Nuisance or Damage
The tenant may be evicted if they engage in or allow nuisance activity, cause damage to the rental unit or the common areas of the complex, or unreasonably interfere with the comfort, safety, or enjoyment of other tenants within a 1,000 foot radius from the boundary of the rental complex.
If a tenant uses a rental unit or common areas for an illegal purpose, they may be subject to eviction. However, a tenant cannot be evicted for using a rental unit for an unlawful purpose solely due to the absence of a certificate of occupancy or past violations of occupancy or other housing code regulations.
Failure to renew similar rental agreement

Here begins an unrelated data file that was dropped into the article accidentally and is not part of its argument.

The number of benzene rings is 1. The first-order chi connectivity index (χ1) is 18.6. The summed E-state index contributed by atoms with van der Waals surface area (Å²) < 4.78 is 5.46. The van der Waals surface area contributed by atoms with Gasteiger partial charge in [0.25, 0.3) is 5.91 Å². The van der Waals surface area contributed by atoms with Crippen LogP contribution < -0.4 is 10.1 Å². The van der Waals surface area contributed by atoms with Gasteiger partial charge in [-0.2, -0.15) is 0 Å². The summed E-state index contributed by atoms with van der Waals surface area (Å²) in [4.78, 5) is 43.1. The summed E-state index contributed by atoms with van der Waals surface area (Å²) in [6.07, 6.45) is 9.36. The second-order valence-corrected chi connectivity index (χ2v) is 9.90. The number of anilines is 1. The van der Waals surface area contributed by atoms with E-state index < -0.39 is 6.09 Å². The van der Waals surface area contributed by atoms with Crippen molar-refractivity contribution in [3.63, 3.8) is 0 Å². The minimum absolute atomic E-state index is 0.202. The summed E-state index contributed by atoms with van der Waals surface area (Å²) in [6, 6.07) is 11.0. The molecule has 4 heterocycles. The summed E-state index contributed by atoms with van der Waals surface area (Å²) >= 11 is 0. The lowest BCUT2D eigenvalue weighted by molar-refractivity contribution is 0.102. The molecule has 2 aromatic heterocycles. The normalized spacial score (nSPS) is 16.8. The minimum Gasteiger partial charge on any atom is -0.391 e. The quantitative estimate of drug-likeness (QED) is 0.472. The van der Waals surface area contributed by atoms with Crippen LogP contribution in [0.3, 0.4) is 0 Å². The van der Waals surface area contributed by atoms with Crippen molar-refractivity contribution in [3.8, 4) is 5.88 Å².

A tenant may face eviction if they use a rental unit or common areas for illegal purposes. However, it is not permissible to evict a tenant for using a rental unit unlawfully only because the unit does not have a certificate of occupancy or has been previously cited for occupancy or housing code violations.
Failure to provide access
If a tenant refuses to allow the landlord reasonable access to the rental unit for repairs, improvements, inspections as permitted or required by the lease or law, or for showing the rental unit to prospective purchasers or mortgagees, they may be subject to eviction.
If a subtenant not approved by the landlord is in possession at the end of a lease term, they are considered the person in possession.
Owner move in
When a landlord seeks in good faith to regain possession of a rental unit for their own primary residence, the residence of an eligible family member, or for a resident manager, it is considered an owner move-in eviction. This basis for terminating the tenancy is subject to several limitations and special procedures that are explained in the section titled “Owner Move-In Evictions.”